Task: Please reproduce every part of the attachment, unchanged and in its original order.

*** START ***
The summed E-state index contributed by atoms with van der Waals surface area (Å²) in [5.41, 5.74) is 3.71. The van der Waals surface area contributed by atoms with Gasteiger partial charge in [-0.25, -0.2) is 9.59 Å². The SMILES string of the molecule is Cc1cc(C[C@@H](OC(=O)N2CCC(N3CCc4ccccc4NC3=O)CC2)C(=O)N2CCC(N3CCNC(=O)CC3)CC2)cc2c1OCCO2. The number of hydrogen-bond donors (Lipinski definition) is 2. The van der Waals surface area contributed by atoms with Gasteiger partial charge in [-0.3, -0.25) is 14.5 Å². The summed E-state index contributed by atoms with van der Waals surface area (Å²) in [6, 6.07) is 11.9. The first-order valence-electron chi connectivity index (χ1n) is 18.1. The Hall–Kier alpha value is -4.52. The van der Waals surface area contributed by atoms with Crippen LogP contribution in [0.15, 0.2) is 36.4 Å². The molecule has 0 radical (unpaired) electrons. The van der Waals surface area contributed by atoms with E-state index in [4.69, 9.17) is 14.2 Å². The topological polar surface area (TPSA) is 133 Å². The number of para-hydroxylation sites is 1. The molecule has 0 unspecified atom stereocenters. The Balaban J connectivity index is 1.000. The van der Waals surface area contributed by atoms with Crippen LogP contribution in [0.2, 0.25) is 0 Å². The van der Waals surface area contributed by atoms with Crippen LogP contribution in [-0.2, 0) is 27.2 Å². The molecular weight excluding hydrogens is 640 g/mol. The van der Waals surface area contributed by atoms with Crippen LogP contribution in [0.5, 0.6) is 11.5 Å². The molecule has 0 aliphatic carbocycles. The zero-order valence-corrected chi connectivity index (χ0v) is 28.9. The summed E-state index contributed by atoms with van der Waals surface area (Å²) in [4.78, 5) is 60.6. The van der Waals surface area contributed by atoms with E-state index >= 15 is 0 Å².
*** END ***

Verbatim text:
The summed E-state index contributed by atoms with van der Waals surface area (Å²) in [5.41, 5.74) is 3.71. The van der Waals surface area contributed by atoms with Gasteiger partial charge in [-0.25, -0.2) is 9.59 Å². The SMILES string of the molecule is Cc1cc(C[C@@H](OC(=O)N2CCC(N3CCc4ccccc4NC3=O)CC2)C(=O)N2CCC(N3CCNC(=O)CC3)CC2)cc2c1OCCO2. The number of hydrogen-bond donors (Lipinski definition) is 2. The van der Waals surface area contributed by atoms with Gasteiger partial charge in [-0.3, -0.25) is 14.5 Å². The summed E-state index contributed by atoms with van der Waals surface area (Å²) in [6, 6.07) is 11.9. The first-order valence-electron chi connectivity index (χ1n) is 18.1. The Hall–Kier alpha value is -4.52. The van der Waals surface area contributed by atoms with Crippen LogP contribution in [0.15, 0.2) is 36.4 Å². The molecule has 0 radical (unpaired) electrons. The van der Waals surface area contributed by atoms with E-state index in [4.69, 9.17) is 14.2 Å². The topological polar surface area (TPSA) is 133 Å². The number of para-hydroxylation sites is 1. The molecule has 0 unspecified atom stereocenters. The Balaban J connectivity index is 1.000. The van der Waals surface area contributed by atoms with Crippen LogP contribution in [0.2, 0.25) is 0 Å². The van der Waals surface area contributed by atoms with Crippen LogP contribution in [-0.2, 0) is 27.2 Å². The molecular weight excluding hydrogens is 640 g/mol. The van der Waals surface area contributed by atoms with Crippen LogP contribution in [0.5, 0.6) is 11.5 Å². The molecule has 0 aliphatic carbocycles. The zero-order valence-corrected chi connectivity index (χ0v) is 28.9. The summed E-state index contributed by atoms with van der Waals surface area (Å²) in [4.78, 5) is 60.6. The van der Waals surface area contributed by atoms with E-state index >= 15 is 0 Å².